Talk:Seminal Vesicle Development

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Cite this page: Hill, M.A. (2019, October 18) Embryology Seminal Vesicle Development. Retrieved from https://embryology.med.unsw.edu.au/embryology/index.php/Talk:Seminal_Vesicle_Development

2016

Seminal vesicle proteins SVS3 and SVS4 facilitate SVS2 effect on sperm capacitation

Reproduction. 2016 Oct;152(4):313-21. doi: 10.1530/REP-15-0551. Epub 2016 Aug 2.

Araki N1, Kawano N2, Kang W2, Miyado K3, Yoshida K4, Yoshida M5.

Abstract

Mammalian spermatozoa acquire their fertilizing ability in the female reproductive tract (sperm capacitation). On the other hand, seminal vesicle secretion, which is a major component of seminal plasma, inhibits the initiation of sperm capacitation (capacitation inhibition) and reduces the fertility of the capacitated spermatozoa (decapacitation). There are seven major proteins involved in murine seminal vesicle secretion (SVS1-7), and we have previously shown that SVS2 acts as both a capacitation inhibitor and a decapacitation factor, and is indispensable for in vivo fertilization. However, the effects of SVSs other than SVS2 on the sperm have not been elucidated. Since mouse Svs2-Svs6 genes evolved by gene duplication belong to the same gene family, it is possible that SVSs other than SVS2 also have some effects on sperm capacitation. In this study, we examined the effects of SVS3 and SVS4 on sperm capacitation. Our results showed that both SVS3 and SVS4 are able to bind to spermatozoa, but SVS3 alone showed no effects on sperm capacitation. On the other hand, SVS4 acted as a capacitation inhibitor, although it did not show decapacitation abilities. Interestingly, SVS3 showed an affinity for SVS2 and it facilitated the effects of SVS2. Interaction of SVS2 and spermatozoa is mediated by the ganglioside GM1 in the sperm membrane; however, both SVS3 and SVS4 had weaker affinities for GM1 than SVS2. Therefore, we suggest that separate processes may cause capacitation inhibition and decapacitation, and SVS3 and SVS4 act on sperm capacitation cooperatively with SVS2. © 2016 Society for Reproduction and Fertility. PMID 27486266

2013

Advantages of magnetic resonance imaging (MRI) of the seminal vesicles and intra-abdominal vas deferens in patients with congenital absence of the vas deferens

Urology. 2013 Aug;82(2):345-51. doi: 10.1016/j.urology.2013.03.038. Epub 2013 Jun 13.

Chiang HS1, Lin YH, Wu YN, Wu CC, Liu MC, Lin CM.

Abstract

OBJECTIVE: To show the flexibility in magnetic resonance imaging (MRI) of seminal vesicle (SV) and intra-abdominal segment of vas deferens for the patients with congenital absence of the vas deferens (CAVD), including congenital bilateral absence of the vas deferens (CBAVD) and congenital unilateral absence of vas deferens (CUAVD). METHODS: Fourteen consecutive patients with CAVD had transrectal ultrasonography (TRUS) and further MRI evaluations. TRUS was performed using a 7.5-MHz transducer, and images of the SVs were obtained, calculated in the transaxial plane. MRI studies were performed with a 1.5-7 superconducting system, T1- and T2-weighted axial, coronal, and sagittal imaging of the pelvis was obtained. If the SVs were present, then their size was measured for the morphologic classification and diagnosis. All of the patients also received cystic fibrosis transmembrane conductance regulator (CFTR) gene mutation testing. RESULTS: In a series of 12 men with CBAVD, only 4 were found to have bilateral SV agenesis using MRI. The remaining 8 men with unilateral hypoplasia still had SV remnants. MRI also detected the intra-abdominal segment of the vas deferens. Through our study of MRI, SV agenesis is not well associated with the presence of CFTR mutation in patients with CAVD. CONCLUSION: MRI provides a precise imaginal diagnosis of SV defect, which is superior to the TRUS examination for the patients with CAVD. Compared with the previous inaccurate examination method of TRUS, this study demonstrates that MRI can provide better images for the patients with CAVD for the clinical diagnosis of existing defects of internal seminal tract and internal organs. Copyright © 2013 Elsevier Inc. All rights reserved.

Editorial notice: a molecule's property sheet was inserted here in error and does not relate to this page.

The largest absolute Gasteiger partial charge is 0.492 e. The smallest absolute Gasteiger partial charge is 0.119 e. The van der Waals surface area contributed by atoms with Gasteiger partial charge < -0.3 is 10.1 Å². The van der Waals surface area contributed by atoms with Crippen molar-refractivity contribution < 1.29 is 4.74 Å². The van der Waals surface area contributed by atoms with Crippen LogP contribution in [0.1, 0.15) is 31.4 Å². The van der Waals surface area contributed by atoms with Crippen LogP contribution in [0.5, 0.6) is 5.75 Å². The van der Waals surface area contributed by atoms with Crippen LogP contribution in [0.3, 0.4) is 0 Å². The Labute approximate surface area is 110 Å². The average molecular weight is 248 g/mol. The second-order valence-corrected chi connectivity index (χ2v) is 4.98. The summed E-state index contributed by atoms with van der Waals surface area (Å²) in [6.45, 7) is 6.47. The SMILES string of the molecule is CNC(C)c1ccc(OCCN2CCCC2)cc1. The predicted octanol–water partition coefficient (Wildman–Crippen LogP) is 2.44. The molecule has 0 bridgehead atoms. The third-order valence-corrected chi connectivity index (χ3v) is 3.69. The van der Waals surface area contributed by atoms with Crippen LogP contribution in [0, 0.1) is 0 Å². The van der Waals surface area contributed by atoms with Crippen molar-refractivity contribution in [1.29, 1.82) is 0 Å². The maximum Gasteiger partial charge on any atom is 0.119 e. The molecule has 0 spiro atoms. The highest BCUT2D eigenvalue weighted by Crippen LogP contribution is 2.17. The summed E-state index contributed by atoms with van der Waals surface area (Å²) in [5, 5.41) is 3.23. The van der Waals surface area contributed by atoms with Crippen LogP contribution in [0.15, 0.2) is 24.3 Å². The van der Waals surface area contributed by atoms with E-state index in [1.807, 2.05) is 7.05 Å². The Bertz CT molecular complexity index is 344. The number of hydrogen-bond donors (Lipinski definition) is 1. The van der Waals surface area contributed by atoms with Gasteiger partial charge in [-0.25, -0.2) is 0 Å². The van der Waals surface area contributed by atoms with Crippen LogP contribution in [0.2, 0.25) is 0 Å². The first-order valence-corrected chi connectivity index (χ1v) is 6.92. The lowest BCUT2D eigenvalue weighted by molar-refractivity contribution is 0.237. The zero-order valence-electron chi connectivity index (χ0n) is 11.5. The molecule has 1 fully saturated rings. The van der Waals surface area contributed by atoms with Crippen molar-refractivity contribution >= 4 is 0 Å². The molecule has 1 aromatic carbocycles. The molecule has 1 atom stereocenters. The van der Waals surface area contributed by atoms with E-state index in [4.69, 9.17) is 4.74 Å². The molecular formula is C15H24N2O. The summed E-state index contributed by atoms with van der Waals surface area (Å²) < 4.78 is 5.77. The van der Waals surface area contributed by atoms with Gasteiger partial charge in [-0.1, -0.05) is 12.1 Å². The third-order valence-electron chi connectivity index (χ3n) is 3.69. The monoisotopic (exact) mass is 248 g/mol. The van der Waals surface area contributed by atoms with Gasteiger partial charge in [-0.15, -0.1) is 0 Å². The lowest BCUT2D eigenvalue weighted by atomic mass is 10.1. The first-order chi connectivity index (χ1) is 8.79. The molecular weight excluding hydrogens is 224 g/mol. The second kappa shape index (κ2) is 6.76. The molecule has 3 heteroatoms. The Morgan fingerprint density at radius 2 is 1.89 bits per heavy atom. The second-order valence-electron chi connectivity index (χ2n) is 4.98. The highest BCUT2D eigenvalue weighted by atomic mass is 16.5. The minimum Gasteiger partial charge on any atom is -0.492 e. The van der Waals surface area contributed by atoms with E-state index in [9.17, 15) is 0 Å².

PMID 23768522

Cysts of the lower male genitourinary tract: embryologic and anatomic considerations and differential diagnosis

Radiographics. 2013 Jul-Aug;33(4):1125-43. doi: 10.1148/rg.334125129.

Shebel HM1, Farg HM, Kolokythas O, El-Diasty T.

Abstract

Cysts of the lower male genitourinary tract are uncommon and usually benign. These cysts have different anatomic origins and may be associated with a variety of genitourinary abnormalities and symptoms. Various complications may be associated with these cysts, such as urinary tract infection, pain, postvoiding incontinence, recurrent epididymitis, prostatitis, and hematospermia, and they may cause infertility. Understanding the embryologic development and normal anatomy of the lower male genitourinary tract can be helpful in evaluating these cysts and in tailoring an approach for developing a differential diagnosis. There are two main groups of cysts of the lower male genitourinary tract: intraprostatic cysts and extraprostatic cysts. Intraprostatic cysts can be further classified into median cysts (prostatic utricle cysts, müllerian duct cysts), paramedian cysts (ejaculatory duct cysts), and lateral cysts (prostatic retention cysts, cystic degeneration of benign prostatic hypertrophy, cysts associated with tumors, prostatic abscess). Extraprostatic cysts include cysts of the seminal vesicle, vas deferens, and Cowper duct. A variety of pathologic conditions can mimic these types of cysts, including ureterocele, defect resulting from transurethral resection of the prostate gland, bladder diverticulum, and hydroureter and ectopic insertion of ureter. Accurate diagnosis depends mainly on the anatomic location of the cyst. Magnetic resonance imaging and transrectal ultrasonography (US) are excellent for detecting and characterizing the nature and exact anatomic origin of these cysts. In addition, transrectal US can play an important therapeutic role in the management of cyst drainage and aspiration, as in cases of prostatic abscess. © RSNA, 2013.